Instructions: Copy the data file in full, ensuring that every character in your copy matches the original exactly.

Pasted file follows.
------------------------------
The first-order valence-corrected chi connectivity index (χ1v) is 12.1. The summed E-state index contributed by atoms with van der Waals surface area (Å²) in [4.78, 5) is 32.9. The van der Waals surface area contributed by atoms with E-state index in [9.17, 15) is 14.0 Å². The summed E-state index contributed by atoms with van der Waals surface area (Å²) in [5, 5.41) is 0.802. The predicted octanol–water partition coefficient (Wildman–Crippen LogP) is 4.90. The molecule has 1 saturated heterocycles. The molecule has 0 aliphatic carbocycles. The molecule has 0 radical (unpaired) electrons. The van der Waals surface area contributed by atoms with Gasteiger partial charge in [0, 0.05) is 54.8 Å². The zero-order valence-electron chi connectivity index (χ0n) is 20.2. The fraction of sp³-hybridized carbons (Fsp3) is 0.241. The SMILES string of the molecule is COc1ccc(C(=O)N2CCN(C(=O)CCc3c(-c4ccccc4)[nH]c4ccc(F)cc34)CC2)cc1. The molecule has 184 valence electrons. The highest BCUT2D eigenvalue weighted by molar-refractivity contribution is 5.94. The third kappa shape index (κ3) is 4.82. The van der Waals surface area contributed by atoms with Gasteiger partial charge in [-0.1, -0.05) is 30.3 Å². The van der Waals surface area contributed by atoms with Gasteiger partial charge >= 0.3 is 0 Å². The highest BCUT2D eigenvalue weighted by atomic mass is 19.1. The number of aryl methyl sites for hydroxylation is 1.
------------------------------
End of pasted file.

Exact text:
The first-order valence-corrected chi connectivity index (χ1v) is 12.1. The summed E-state index contributed by atoms with van der Waals surface area (Å²) in [4.78, 5) is 32.9. The van der Waals surface area contributed by atoms with E-state index in [9.17, 15) is 14.0 Å². The summed E-state index contributed by atoms with van der Waals surface area (Å²) in [5, 5.41) is 0.802. The predicted octanol–water partition coefficient (Wildman–Crippen LogP) is 4.90. The molecule has 1 saturated heterocycles. The molecule has 0 aliphatic carbocycles. The molecule has 0 radical (unpaired) electrons. The van der Waals surface area contributed by atoms with Gasteiger partial charge in [0, 0.05) is 54.8 Å². The zero-order valence-electron chi connectivity index (χ0n) is 20.2. The fraction of sp³-hybridized carbons (Fsp3) is 0.241. The SMILES string of the molecule is COc1ccc(C(=O)N2CCN(C(=O)CCc3c(-c4ccccc4)[nH]c4ccc(F)cc34)CC2)cc1. The molecule has 184 valence electrons. The highest BCUT2D eigenvalue weighted by molar-refractivity contribution is 5.94. The third kappa shape index (κ3) is 4.82. The van der Waals surface area contributed by atoms with Gasteiger partial charge in [-0.1, -0.05) is 30.3 Å². The van der Waals surface area contributed by atoms with Gasteiger partial charge >= 0.3 is 0 Å². The highest BCUT2D eigenvalue weighted by atomic mass is 19.1. The number of aryl methyl sites for hydroxylation is 1.